More than half of Brits against proposed wet wipe ban

59% of Brits oppose the proposed government wet wipe ban, according to research by Lanes Group plc.


Although 31% of people admitted to flushing wet wipes down the toilet, with just under a third (32%) admitting the same for kitchen roll, 75% of people stated they were “quite aware” or “very aware” of the dangers associated, including drain blockages, waterway pollution, ocean contamination and killing marine life.


Non-biodegradable wipes contribute to 93% of the materials in sewer blockages, known as fatbergs, in Britain, and are estimated to cause around 300,000 blockages a year, costing roughly £100 million to fix.


Wet wipes and other disposable wipes should “never be flushed down the toilet, even if they say ‘flushable’ on the packaging”, said Michelle Ringland, head of marketing at Lanes for Drains, due to them usually being made from polyester and containing microfibers full of chemicals.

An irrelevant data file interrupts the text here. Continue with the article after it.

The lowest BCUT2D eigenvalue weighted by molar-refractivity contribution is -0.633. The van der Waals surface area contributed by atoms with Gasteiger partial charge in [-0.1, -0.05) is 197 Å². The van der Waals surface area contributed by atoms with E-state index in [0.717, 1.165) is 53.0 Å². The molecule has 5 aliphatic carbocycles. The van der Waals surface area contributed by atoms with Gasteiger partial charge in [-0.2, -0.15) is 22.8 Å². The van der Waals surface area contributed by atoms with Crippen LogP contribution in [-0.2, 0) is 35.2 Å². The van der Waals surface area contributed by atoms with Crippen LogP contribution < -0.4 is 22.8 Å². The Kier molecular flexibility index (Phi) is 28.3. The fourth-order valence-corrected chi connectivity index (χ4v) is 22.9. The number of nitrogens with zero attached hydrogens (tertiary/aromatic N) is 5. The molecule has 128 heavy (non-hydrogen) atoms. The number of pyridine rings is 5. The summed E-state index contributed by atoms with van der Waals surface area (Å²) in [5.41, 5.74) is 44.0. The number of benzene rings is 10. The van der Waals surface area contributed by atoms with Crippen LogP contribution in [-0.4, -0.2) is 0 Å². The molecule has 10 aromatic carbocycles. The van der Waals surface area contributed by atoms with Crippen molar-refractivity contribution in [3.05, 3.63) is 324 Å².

However, only 49% people correctly answered “none of them” when asked which types of wipes are flushable.


Earlier this year, more than 5,000 wet wipes were found in an 116m2 area of the Thames foreshore by waterways charity Thames21, the highest number ever found in the UK


Fatbergs, formed when fats, oil and grease (FOG) combine with non-biodegradable products like wet wipes, can block pipes and force sewage back to the source. They are a significant issue in London, with the ‘great Whitechapel fatberg” weighing and estimated 130 tonnes.


Click here for more information on the proposed wet wipe ban, and here to read about the microbead ban put in place earlier this year.